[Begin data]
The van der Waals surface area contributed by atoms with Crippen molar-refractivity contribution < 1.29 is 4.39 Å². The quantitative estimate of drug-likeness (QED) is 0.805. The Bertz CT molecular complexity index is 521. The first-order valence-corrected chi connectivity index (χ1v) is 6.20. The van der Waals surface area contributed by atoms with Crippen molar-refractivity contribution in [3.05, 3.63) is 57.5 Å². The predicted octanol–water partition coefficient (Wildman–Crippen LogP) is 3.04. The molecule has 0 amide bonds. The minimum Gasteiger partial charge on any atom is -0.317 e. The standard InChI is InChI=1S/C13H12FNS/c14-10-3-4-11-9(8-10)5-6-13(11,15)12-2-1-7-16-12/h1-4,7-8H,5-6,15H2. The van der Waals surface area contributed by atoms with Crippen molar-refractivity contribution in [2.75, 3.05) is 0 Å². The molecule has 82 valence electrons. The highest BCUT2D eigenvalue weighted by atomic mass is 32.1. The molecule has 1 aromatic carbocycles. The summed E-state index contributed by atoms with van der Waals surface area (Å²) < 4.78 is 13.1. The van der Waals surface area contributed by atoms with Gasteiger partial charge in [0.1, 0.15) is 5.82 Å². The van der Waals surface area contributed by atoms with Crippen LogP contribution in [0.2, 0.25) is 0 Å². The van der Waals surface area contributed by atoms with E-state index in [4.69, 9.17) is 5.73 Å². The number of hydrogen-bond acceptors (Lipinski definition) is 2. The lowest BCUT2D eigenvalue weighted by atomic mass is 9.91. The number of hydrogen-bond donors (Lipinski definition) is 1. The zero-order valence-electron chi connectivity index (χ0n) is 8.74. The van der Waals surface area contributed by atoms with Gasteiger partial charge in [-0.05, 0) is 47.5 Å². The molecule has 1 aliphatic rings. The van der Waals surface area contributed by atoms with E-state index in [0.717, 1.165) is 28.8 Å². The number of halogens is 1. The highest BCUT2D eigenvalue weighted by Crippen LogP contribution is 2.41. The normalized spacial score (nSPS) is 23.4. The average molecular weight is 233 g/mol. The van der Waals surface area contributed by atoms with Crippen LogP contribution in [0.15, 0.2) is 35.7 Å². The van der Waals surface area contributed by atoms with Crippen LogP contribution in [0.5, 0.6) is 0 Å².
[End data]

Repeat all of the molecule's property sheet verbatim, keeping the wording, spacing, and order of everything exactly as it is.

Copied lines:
The van der Waals surface area contributed by atoms with Crippen molar-refractivity contribution < 1.29 is 4.39 Å². The quantitative estimate of drug-likeness (QED) is 0.805. The Bertz CT molecular complexity index is 521. The first-order valence-corrected chi connectivity index (χ1v) is 6.20. The van der Waals surface area contributed by atoms with Crippen molar-refractivity contribution in [3.05, 3.63) is 57.5 Å². The predicted octanol–water partition coefficient (Wildman–Crippen LogP) is 3.04. The molecule has 0 amide bonds. The minimum Gasteiger partial charge on any atom is -0.317 e. The standard InChI is InChI=1S/C13H12FNS/c14-10-3-4-11-9(8-10)5-6-13(11,15)12-2-1-7-16-12/h1-4,7-8H,5-6,15H2. The van der Waals surface area contributed by atoms with Crippen molar-refractivity contribution in [2.75, 3.05) is 0 Å². The molecule has 82 valence electrons. The highest BCUT2D eigenvalue weighted by atomic mass is 32.1. The molecule has 1 aromatic carbocycles. The summed E-state index contributed by atoms with van der Waals surface area (Å²) < 4.78 is 13.1. The van der Waals surface area contributed by atoms with Gasteiger partial charge in [0.1, 0.15) is 5.82 Å². The van der Waals surface area contributed by atoms with Crippen LogP contribution in [0.2, 0.25) is 0 Å². The van der Waals surface area contributed by atoms with E-state index in [4.69, 9.17) is 5.73 Å². The number of hydrogen-bond acceptors (Lipinski definition) is 2. The lowest BCUT2D eigenvalue weighted by atomic mass is 9.91. The number of hydrogen-bond donors (Lipinski definition) is 1. The zero-order valence-electron chi connectivity index (χ0n) is 8.74. The van der Waals surface area contributed by atoms with Gasteiger partial charge in [-0.05, 0) is 47.5 Å². The molecule has 1 aliphatic rings. The van der Waals surface area contributed by atoms with E-state index in [0.717, 1.165) is 28.8 Å². The number of halogens is 1. The highest BCUT2D eigenvalue weighted by Crippen LogP contribution is 2.41. The normalized spacial score (nSPS) is 23.4. The average molecular weight is 233 g/mol. The van der Waals surface area contributed by atoms with Crippen LogP contribution in [0.15, 0.2) is 35.7 Å². The van der Waals surface area contributed by atoms with Crippen LogP contribution in [0.5, 0.6) is 0 Å².